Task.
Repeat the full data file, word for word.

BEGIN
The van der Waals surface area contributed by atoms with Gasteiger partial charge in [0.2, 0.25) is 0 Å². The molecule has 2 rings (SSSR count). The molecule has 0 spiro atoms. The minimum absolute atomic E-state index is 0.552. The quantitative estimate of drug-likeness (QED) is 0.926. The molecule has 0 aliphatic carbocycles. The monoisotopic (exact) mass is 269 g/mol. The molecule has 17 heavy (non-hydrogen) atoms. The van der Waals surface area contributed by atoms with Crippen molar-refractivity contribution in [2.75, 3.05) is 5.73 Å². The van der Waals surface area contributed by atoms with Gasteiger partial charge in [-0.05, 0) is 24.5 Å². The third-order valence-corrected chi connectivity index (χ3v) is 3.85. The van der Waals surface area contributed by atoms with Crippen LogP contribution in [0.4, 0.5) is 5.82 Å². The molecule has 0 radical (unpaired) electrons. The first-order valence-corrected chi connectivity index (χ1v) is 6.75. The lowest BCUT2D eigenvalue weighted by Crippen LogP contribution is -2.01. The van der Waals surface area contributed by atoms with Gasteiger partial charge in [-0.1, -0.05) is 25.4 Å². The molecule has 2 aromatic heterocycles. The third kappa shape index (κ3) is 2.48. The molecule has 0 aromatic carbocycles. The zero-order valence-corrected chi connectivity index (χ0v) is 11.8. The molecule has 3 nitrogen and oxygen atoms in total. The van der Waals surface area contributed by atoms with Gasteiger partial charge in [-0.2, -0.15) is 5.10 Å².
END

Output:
The van der Waals surface area contributed by atoms with Gasteiger partial charge in [0.2, 0.25) is 0 Å². The molecule has 2 rings (SSSR count). The molecule has 0 spiro atoms. The minimum absolute atomic E-state index is 0.552. The quantitative estimate of drug-likeness (QED) is 0.926. The molecule has 0 aliphatic carbocycles. The monoisotopic (exact) mass is 269 g/mol. The molecule has 17 heavy (non-hydrogen) atoms. The van der Waals surface area contributed by atoms with Crippen molar-refractivity contribution in [2.75, 3.05) is 5.73 Å². The van der Waals surface area contributed by atoms with Gasteiger partial charge in [-0.05, 0) is 24.5 Å². The third-order valence-corrected chi connectivity index (χ3v) is 3.85. The van der Waals surface area contributed by atoms with Crippen LogP contribution in [0.4, 0.5) is 5.82 Å². The molecule has 0 radical (unpaired) electrons. The first-order valence-corrected chi connectivity index (χ1v) is 6.75. The lowest BCUT2D eigenvalue weighted by Crippen LogP contribution is -2.01. The van der Waals surface area contributed by atoms with Gasteiger partial charge in [-0.1, -0.05) is 25.4 Å². The molecule has 2 aromatic heterocycles. The third kappa shape index (κ3) is 2.48. The molecule has 0 aromatic carbocycles. The zero-order valence-corrected chi connectivity index (χ0v) is 11.8. The molecule has 3 nitrogen and oxygen atoms in total. The van der Waals surface area contributed by atoms with Gasteiger partial charge in [-0.2, -0.15) is 5.10 Å².